One of the most accomplished statesmen in Georgia’s history, John Forsyth led a political career that lasted more than thirty years. He was born in Fredericksburg, Virginia, on October 22, 1780, to Fanny Johnston Houston and Robert Forsyth. He attended Springer Academy in Wilkes County, Georgia, before attending the College of New Jersey (later Princeton University), from which he graduated in 1799.
After his college graduation, Forsyth moved to Augusta, where he studied law and was admitted to the bar in 1802. That same year he married Clara Meigs, the daughter of Josiah Meigs, the first president of the University of Georgia. The couple raised six daughters and two sons. Forsyth began his law practice in Augusta with John Y. Noel and gained a reputation as an outstanding lawyer. In 1808 he was elected attorney general of Georgia, which launched his political career.
In 1813 Forsyth was elected as a Jeffersonian Republican to the Thirteenth U.S. Congress. He chaired the Committee on Expenditures and remained in the House of Representatives until November 1818, when he was elected to fill the U.S. Senate seat of George Troup.
Forsyth stayed in the Senate for only two months. On February 17, 1819, he was appointed minister to Spain, a position he held until 1823. In that role Forsyth was credited with negotiating the treaty that annexed Florida from Spain.
On March 4, 1823, he was again elected to the U.S. House of Representatives, where he chaired the Committee on Foreign Affairs. In 1827 he returned to Georgia to serve a two-year term as governor, extending state laws over the Cherokee Nation during his tenure.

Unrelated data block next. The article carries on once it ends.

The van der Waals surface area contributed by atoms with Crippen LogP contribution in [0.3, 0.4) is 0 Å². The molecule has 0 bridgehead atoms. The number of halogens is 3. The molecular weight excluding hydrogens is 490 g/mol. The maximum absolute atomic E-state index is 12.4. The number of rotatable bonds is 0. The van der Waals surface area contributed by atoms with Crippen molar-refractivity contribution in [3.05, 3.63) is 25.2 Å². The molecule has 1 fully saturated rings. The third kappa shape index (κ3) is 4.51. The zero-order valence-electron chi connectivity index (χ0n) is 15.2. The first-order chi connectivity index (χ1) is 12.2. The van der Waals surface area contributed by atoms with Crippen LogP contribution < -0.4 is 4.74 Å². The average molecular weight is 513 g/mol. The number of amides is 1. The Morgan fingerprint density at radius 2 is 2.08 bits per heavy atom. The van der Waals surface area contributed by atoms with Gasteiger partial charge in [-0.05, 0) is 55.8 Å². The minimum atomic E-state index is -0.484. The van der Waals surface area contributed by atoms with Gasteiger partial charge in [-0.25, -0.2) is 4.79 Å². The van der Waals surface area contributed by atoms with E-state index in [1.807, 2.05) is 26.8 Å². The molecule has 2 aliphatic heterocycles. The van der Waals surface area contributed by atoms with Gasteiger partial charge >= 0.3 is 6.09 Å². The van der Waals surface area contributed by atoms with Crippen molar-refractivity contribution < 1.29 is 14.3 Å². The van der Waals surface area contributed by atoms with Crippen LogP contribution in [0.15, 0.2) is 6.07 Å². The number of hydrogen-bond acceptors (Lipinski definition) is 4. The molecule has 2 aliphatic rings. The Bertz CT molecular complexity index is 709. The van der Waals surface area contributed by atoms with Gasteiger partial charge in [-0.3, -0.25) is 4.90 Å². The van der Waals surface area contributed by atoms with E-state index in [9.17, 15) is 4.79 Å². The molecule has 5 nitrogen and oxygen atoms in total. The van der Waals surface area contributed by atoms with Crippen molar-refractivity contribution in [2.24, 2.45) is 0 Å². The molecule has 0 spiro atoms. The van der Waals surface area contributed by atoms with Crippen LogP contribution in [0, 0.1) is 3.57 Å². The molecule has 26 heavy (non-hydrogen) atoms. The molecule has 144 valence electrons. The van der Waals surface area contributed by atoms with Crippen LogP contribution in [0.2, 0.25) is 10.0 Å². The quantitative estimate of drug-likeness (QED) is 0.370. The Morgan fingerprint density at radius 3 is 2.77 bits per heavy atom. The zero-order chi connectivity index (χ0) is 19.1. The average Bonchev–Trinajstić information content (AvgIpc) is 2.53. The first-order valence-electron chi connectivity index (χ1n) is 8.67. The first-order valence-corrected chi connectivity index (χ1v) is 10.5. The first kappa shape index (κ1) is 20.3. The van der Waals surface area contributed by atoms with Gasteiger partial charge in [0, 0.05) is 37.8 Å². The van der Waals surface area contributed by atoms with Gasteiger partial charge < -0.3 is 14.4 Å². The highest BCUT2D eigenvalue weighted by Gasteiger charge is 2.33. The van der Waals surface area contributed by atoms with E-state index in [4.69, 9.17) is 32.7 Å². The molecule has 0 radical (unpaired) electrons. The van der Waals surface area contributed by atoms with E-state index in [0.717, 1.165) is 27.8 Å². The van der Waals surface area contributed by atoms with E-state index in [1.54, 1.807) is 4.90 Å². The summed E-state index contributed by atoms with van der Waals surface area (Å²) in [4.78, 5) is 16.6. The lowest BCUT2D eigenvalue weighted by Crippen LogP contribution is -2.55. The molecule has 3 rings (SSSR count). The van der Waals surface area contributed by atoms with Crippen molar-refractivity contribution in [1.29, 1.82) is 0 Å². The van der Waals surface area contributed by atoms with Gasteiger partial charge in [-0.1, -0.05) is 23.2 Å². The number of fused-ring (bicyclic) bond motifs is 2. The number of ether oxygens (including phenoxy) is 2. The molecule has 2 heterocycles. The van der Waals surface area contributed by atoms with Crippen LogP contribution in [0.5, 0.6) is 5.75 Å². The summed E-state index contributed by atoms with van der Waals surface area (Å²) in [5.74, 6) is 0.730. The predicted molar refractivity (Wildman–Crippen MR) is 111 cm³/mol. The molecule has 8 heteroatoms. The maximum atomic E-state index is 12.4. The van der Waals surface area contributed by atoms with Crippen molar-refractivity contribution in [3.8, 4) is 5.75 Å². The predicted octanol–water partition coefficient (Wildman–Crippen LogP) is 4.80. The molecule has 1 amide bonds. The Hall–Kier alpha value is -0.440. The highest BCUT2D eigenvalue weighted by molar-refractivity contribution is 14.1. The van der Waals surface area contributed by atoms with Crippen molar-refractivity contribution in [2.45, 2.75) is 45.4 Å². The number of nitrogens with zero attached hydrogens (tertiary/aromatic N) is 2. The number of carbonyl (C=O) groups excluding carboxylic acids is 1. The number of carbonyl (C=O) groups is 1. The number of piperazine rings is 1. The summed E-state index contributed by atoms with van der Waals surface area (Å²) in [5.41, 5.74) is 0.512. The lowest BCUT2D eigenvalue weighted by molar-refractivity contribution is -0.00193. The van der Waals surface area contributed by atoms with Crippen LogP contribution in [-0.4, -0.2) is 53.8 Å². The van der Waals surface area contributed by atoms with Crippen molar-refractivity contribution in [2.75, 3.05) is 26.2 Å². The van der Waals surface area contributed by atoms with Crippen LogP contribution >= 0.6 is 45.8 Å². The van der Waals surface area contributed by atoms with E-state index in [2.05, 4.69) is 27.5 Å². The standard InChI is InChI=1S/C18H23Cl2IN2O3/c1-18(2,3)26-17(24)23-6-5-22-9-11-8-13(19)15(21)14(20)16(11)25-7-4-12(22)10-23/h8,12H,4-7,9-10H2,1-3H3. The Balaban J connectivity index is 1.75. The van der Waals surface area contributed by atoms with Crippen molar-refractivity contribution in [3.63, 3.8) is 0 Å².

After the resignation of U.S. senator John Macpherson Berrien in 1829, Forsyth was reelected to the Senate as a Jacksonian. He found himself embroiled in the South Carolina nullification crisis three years later, when Georgia’s neighbor threatened to declare a federal tariff null and void. At Georgia’s 1832 anti-tariff convention, held in Milledgeville, Forsyth, who believed that federal authority superseded that of the states, led 52 of the 123 or 124 delegates out of the meeting in protest. His action was successful, as the convention passed a resolution opposing but not nullifying the tariff. Fearing the possibility of a civil war, Forsyth then voted for the Force Bill in 1833, giving U.S. president Andrew Jackson the authority to use the army and navy to enforce acts of Congress. In Macon some Georgians burned Forsyth in effigy.
President Jackson, however, rewarded Forsyth by naming him secretary of state. Forsyth was the only Georgian to hold that office until Dean Rusk in 1961. He continued as secretary of state when President Martin Van Buren renominated him. Among Forsyth’s many accomplishments was arranging $5 million in payments over six years from the French government for raids on American shipping during the Napoleonic Wars.
Eyeing a return to the U.S. Senate, Forsyth unexpectedly caught fever and died in Washington, D.C., on October 21, 1841. He was buried in the Congressional Cemetery. Both Forsyth County and the city of Forsyth in Georgia are named for him.